This sermon marked the end of the summer/fall of itinerant preaching in Chicago, and I can’t imagine a better place to have spent it than preaching and presiding among the saints at Wicker Park Lutheran Church, a place so dear to me and my eleven years in Chicago(land) for so many reasons.
Incidentally, this sermon was also preached on (part of) the same text from John’s gospel – the death and raising of Lazarus – that I preached my very first sermon on over four years ago (maybe that’s a post for a #ThrowbackThursday… maybe). And: This was also preached on the Sunday that Unity voted to call me as associate pastor. So, basically, all the feels.
Wicker Park Lutheran Church, Chicago
4 November 2018 + All Saints Sunday
Josh Evans, preaching
I love this Sunday. It might seem a strange thing to suggest that this day — All Saints Sunday — is one of my favorite holy days on the liturgical calendar. One of two days that confronts our human mortality and the inevitability of death head-on.
First, there’s Ash Wednesday, where we are honest about our human condition, our sin, our brokenness, our frailty — marking our foreheads with ashes and proclaiming that we are dust.
Today, there’s All Saints, where we remember the saints of the church and the saints of our own lives, particularly those who have died in the past year. We read their names out loud, we light candles, we ring bells. Often, we even bring photographs of departed loved ones and set them alongside icons of saints as a sort of altar of remembrance.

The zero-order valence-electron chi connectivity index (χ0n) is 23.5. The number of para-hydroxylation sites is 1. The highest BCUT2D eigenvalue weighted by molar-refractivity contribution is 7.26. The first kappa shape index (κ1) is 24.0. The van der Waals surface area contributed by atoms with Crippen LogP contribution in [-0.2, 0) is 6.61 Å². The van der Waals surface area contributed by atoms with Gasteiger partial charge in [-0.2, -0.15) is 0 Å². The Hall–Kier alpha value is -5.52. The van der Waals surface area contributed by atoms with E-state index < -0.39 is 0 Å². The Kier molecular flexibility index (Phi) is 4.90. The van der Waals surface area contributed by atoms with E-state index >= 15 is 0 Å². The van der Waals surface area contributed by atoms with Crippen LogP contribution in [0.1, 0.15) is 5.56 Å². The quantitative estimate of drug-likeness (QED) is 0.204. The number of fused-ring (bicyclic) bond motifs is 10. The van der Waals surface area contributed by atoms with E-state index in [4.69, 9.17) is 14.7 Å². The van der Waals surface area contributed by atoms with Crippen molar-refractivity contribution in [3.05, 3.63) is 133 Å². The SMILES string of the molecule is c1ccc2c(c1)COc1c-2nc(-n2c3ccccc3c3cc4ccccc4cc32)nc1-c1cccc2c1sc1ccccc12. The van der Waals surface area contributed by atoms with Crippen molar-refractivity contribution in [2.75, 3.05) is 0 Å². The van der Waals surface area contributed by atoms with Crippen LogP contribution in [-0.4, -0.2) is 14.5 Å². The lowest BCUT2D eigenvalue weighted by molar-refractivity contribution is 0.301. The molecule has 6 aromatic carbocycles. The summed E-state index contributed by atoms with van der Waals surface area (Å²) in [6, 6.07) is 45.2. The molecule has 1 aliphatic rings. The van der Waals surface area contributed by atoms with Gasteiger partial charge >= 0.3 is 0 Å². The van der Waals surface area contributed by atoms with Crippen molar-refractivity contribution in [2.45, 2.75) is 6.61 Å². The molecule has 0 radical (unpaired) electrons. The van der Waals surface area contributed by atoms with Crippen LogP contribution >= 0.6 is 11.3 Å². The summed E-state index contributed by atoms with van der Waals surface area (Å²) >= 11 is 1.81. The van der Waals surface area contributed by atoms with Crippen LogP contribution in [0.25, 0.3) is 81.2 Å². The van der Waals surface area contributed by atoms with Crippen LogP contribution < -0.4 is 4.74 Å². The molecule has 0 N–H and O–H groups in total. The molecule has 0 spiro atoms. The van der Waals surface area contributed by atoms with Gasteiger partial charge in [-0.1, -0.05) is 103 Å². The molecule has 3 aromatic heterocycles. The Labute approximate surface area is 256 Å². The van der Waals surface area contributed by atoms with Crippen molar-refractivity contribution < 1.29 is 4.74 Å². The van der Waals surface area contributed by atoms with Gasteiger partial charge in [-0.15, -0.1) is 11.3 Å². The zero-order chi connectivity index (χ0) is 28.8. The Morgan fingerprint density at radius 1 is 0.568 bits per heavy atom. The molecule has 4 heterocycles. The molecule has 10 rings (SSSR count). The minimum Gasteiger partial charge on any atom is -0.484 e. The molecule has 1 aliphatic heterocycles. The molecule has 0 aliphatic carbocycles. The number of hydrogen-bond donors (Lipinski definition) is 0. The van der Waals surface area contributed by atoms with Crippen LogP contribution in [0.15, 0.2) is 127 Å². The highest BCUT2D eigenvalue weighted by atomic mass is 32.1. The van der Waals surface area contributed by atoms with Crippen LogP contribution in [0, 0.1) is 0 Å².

This year, I remember two saints of the church, who have long since died, but whose lives and memory have resurfaced in recent days.
On October 14, after a lengthy process of many years, Pope Francis formally canonized Óscar Romero as a saint. As a priest and ultimately as the Archbishop of San Salvador, Romero spent his life and ministry speaking out against government oppression, military violence, and the violation of basic human rights in his home country of El Salvador. On March 24, 1980, Romero’s activism got him assassinated, but his legacy as a martyr and advocate for human rights and social justice continues to inspire many in the Latin American church and beyond to this day.
Then, on October 26, twenty years after his death, Matthew Shepard was at long last laid to rest at the National Cathedral in Washington, D.C. In October 1998, Shepard was violently beaten, tortured, and left to die on the outskirts of Laramie, Wyoming, in an act of hate, purely for who Shepard was as a gay man. At his memorial service just days ago, retired Episcopal bishop Gene Robinson, himself the first openly gay bishop of the Episcopal Church, closed his homily with these words: “I have three things I want to say to Matt: Gently rest in this place. You are safe now. Welcome home.” Not unlike St. Óscar Romero, Matthew Shepard, too, is a saint, from whom many, particularly in the LGBTQIA+ community, myself included, draw great strength and inspiration.
Together with our own loved ones and all the saints from all times and in all places, we remember Romero and Shepard who have taken their place among the hosts of heaven as part of the communion of saints.
The Book of Common Prayer from our Episcopal and Anglican siblings in faith reminds us what it means to confess, as we do in the words of Apostles’ Creed, this thing we call “the communion of saints”: “The communion of saints is the whole family of God, the living and the dead, those whom we love and those whom we hurt, bound together in Christ by sacrament, prayer, and praise.”